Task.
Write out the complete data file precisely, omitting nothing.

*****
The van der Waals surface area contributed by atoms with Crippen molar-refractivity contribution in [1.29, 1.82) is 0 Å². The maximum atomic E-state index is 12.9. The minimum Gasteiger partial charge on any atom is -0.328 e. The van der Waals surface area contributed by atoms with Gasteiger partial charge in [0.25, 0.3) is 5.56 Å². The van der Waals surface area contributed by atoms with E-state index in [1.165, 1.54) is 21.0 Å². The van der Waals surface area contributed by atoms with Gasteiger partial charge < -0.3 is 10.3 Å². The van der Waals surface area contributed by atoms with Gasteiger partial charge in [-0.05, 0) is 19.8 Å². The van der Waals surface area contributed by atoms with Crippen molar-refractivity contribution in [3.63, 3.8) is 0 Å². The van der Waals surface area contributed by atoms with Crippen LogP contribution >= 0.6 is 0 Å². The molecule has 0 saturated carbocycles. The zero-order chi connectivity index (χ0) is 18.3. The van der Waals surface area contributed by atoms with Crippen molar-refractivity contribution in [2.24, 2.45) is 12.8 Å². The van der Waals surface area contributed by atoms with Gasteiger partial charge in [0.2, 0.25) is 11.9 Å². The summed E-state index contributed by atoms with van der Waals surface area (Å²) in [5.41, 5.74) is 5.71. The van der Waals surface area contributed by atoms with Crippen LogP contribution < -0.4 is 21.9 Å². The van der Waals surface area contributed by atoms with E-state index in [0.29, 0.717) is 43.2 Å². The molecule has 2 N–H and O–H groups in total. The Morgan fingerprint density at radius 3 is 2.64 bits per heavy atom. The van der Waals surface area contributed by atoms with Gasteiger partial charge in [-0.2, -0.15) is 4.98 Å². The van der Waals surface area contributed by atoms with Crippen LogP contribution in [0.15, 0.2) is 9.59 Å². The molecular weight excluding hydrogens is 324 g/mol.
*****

The van der Waals surface area contributed by atoms with Crippen molar-refractivity contribution in [1.29, 1.82) is 0 Å². The maximum atomic E-state index is 12.9. The minimum Gasteiger partial charge on any atom is -0.328 e. The van der Waals surface area contributed by atoms with Gasteiger partial charge in [0.25, 0.3) is 5.56 Å². The van der Waals surface area contributed by atoms with E-state index in [1.165, 1.54) is 21.0 Å². The van der Waals surface area contributed by atoms with Gasteiger partial charge < -0.3 is 10.3 Å². The van der Waals surface area contributed by atoms with Gasteiger partial charge in [-0.05, 0) is 19.8 Å². The van der Waals surface area contributed by atoms with Crippen molar-refractivity contribution in [3.63, 3.8) is 0 Å². The van der Waals surface area contributed by atoms with Crippen LogP contribution >= 0.6 is 0 Å². The molecule has 0 saturated carbocycles. The zero-order chi connectivity index (χ0) is 18.3. The van der Waals surface area contributed by atoms with Crippen molar-refractivity contribution in [2.24, 2.45) is 12.8 Å². The van der Waals surface area contributed by atoms with Gasteiger partial charge in [0.2, 0.25) is 11.9 Å². The summed E-state index contributed by atoms with van der Waals surface area (Å²) in [5.41, 5.74) is 5.71. The van der Waals surface area contributed by atoms with Crippen LogP contribution < -0.4 is 21.9 Å². The van der Waals surface area contributed by atoms with E-state index in [0.29, 0.717) is 43.2 Å². The molecule has 2 N–H and O–H groups in total. The Morgan fingerprint density at radius 3 is 2.64 bits per heavy atom. The van der Waals surface area contributed by atoms with Gasteiger partial charge in [-0.2, -0.15) is 4.98 Å². The van der Waals surface area contributed by atoms with Crippen LogP contribution in [0.15, 0.2) is 9.59 Å². The molecular weight excluding hydrogens is 324 g/mol.